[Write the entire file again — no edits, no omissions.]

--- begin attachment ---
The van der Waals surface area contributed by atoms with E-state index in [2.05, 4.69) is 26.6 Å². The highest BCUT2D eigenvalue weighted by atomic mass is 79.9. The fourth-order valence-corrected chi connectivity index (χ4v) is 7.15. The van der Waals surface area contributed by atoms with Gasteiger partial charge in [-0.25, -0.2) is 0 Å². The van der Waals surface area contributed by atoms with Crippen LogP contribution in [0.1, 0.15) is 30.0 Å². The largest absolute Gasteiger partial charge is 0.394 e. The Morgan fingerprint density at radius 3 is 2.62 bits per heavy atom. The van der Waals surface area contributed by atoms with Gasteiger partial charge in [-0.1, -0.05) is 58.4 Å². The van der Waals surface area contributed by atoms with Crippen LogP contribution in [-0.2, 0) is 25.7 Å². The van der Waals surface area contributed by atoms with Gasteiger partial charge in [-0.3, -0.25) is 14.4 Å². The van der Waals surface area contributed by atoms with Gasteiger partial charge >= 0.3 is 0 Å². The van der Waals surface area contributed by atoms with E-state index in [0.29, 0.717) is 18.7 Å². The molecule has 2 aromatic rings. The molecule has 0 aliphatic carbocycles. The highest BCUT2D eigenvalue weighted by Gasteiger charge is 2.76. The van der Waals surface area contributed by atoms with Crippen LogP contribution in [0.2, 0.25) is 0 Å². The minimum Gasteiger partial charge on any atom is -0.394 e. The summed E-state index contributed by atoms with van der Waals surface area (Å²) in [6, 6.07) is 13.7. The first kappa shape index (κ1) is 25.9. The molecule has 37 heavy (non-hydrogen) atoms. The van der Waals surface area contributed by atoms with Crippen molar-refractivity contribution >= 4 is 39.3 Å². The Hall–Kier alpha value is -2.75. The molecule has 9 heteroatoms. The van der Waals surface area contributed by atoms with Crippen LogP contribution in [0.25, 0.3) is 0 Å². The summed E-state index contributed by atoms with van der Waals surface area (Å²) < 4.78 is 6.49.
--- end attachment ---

The van der Waals surface area contributed by atoms with E-state index in [2.05, 4.69) is 26.6 Å². The highest BCUT2D eigenvalue weighted by atomic mass is 79.9. The fourth-order valence-corrected chi connectivity index (χ4v) is 7.15. The van der Waals surface area contributed by atoms with Gasteiger partial charge in [-0.25, -0.2) is 0 Å². The van der Waals surface area contributed by atoms with Crippen LogP contribution in [0.1, 0.15) is 30.0 Å². The largest absolute Gasteiger partial charge is 0.394 e. The Morgan fingerprint density at radius 3 is 2.62 bits per heavy atom. The van der Waals surface area contributed by atoms with Gasteiger partial charge in [-0.1, -0.05) is 58.4 Å². The van der Waals surface area contributed by atoms with Crippen LogP contribution in [-0.2, 0) is 25.7 Å². The van der Waals surface area contributed by atoms with Gasteiger partial charge in [-0.3, -0.25) is 14.4 Å². The van der Waals surface area contributed by atoms with Gasteiger partial charge >= 0.3 is 0 Å². The van der Waals surface area contributed by atoms with E-state index in [0.29, 0.717) is 18.7 Å². The molecule has 2 aromatic rings. The molecule has 0 aliphatic carbocycles. The highest BCUT2D eigenvalue weighted by Gasteiger charge is 2.76. The van der Waals surface area contributed by atoms with Crippen LogP contribution in [0.2, 0.25) is 0 Å². The minimum Gasteiger partial charge on any atom is -0.394 e. The summed E-state index contributed by atoms with van der Waals surface area (Å²) in [6, 6.07) is 13.7. The first kappa shape index (κ1) is 25.9. The molecule has 37 heavy (non-hydrogen) atoms. The van der Waals surface area contributed by atoms with Crippen molar-refractivity contribution >= 4 is 39.3 Å². The Hall–Kier alpha value is -2.75. The molecule has 9 heteroatoms. The van der Waals surface area contributed by atoms with Crippen LogP contribution in [0.25, 0.3) is 0 Å². The summed E-state index contributed by atoms with van der Waals surface area (Å²) < 4.78 is 6.49.